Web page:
Growing up was challening at times for me because my parents had a strict rule with not allowing me to see R-rated films growing up. I can't really think of a time this pissed me off more than when Robocop came out in 1987. I was only 7-years-old, as were most of my friends, but their parents let them see it despite its gore and bad language. What made my crew talking about it extra frustrating was that it had an extensive line of toys that came out supporting the film and everyone had them. Everyone. I did eventually get to see it when I was a teenager when friends of mine wanted to watch it for nostalgia. I didn't love it and thought it was cheesey and silly but in that I saw the appeal for other people. But a remake of Robocop that gets rid of the cheese and silliness is more ridiculous than a Robocop with it.
Brazilian director Jose Padilha is no slouch when it comes to action films. His Elite Squad films, which got very little attention in the states, are really well done action films. When I saw that he was being handed Robocop by Hollywood I was pretty excited. A gritty hardcore action film about a half robot-half human police officer seemed like something he'd be able to do wonders with. What I forgot was that Hollywood was involved and what they ended up doing was watering down his potential to a PG-13 level so this time around repsonsible parents like mine could bring their kids. What they ended up doing was making it an action movie where lots of people die but in ways that make you think you're watching an old Spaghetti Western; shot, yell, fall, no blood.
The other change they made was to pump in a message and humanity. Now, this is something that I typically love in cinema! When Christopher Nolan did both to the Batman series, particulary in The Dark Knight, I thought it was what officially made that the greatest superhero movie of all time. In Robocop it doesn't work though. You have Samuel L. Jackson playing a Bill O'Reilly or Glenn Beck type lunatic who uses his show as propaganda for a corporation trying to bend US law and public opinion to allow these cyborg cops on the street. You also have Gary Oldman playing the brilliant scientist who begrudgingly strips away Robocop's humanity and soul until he's nothing more than an organic robot. Both of these concepts seem brilliant and obvious but they end up making everything tedious and rather dull.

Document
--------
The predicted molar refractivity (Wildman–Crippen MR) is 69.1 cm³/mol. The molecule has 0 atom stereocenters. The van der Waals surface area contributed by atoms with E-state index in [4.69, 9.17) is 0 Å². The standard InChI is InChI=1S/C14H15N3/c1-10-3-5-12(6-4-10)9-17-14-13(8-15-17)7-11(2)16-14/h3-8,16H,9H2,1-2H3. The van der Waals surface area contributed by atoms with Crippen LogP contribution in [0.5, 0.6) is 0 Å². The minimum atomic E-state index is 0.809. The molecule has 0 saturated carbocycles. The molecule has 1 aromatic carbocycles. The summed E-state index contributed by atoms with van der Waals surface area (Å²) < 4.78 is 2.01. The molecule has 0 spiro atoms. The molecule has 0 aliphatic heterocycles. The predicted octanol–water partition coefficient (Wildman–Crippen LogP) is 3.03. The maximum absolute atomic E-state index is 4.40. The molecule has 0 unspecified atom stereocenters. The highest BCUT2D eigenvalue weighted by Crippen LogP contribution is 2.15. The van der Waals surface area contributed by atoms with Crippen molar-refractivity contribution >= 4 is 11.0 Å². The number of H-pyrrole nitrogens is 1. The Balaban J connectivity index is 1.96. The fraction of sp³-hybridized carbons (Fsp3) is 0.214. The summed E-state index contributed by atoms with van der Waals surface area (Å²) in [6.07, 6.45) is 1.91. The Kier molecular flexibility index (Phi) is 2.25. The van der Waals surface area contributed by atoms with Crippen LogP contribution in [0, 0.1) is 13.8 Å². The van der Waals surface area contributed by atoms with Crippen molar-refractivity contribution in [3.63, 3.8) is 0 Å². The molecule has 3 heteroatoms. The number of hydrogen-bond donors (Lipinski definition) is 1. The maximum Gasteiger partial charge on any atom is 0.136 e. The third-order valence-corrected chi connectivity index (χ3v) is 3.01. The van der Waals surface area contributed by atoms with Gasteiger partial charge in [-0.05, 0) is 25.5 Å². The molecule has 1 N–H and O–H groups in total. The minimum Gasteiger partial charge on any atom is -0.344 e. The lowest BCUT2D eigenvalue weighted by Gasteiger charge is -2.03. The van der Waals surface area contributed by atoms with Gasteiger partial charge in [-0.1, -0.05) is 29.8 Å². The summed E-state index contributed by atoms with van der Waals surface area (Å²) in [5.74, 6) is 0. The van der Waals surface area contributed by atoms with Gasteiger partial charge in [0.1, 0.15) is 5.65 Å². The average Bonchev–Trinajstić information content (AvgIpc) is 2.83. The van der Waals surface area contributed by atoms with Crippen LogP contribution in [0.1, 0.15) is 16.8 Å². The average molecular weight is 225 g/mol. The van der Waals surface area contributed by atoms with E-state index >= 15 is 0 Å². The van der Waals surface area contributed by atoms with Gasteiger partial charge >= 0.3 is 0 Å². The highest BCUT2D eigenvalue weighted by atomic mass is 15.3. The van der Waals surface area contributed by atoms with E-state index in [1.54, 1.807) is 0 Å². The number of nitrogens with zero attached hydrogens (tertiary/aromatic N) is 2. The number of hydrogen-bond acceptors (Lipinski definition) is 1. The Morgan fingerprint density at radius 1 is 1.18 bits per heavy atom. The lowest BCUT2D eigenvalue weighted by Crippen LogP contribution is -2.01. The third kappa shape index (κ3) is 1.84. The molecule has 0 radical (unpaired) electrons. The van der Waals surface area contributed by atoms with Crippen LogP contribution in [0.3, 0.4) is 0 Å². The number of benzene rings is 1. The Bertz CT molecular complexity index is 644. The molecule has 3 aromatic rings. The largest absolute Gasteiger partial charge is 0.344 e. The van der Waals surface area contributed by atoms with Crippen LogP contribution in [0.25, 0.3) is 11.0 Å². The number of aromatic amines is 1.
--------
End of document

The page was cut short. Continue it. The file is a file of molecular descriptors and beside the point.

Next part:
What was lost in the film was that it's called Robocop. That title is one of the silliest titles ever created. The reason why we accepted that as the title of the original was because you got what you paid for; a man-robot shooting bad guys in Detroit. What you end up seeing with this remake is attempted deepness that instead should have had a prentious title like The Loss of Self or At What Price. Instead of a badass hero running around blasting holes in everything, you get a lot of people standing around debating the merits of what is happening and then seeing the emotional toll it takes on the characters. I'll watch that movie but not when I'm expecting Robocop.
That's not to say there isn't action, of course there is; but it goes back to my original critique that it's watered down. In fact, it's so watered down that some moments feel like you're watching CSI or some other carboncopy network cop show. But what really helps the film are two great performances from star Joel Kinnaman (Safe House, Girl with the Dragon Tattoo), who's a face and name you don't recognize but when you're wearing a mask over your face over half the movie, you're not gonna get an A-lister and Michael Keaton who's the CEO bad guy. What I loved about Keaton's performance is that he's likable and logical. He's calm through the entire movie and that makes him scarier because it's a far more realistic villain for the time.
Will this version of Robocop have the same impact on society that the original did? Not at all. He looks cooler and I'm sure kids will buy a toy or two but it's not the same. They tried to make the film for everyone and, just like with everything, when you try to make something appeal to everyone you end up making it appeal to no one. Despite its FX and performances and everywhere it succeeds, Robocop just comes across feeling...well...robotic.
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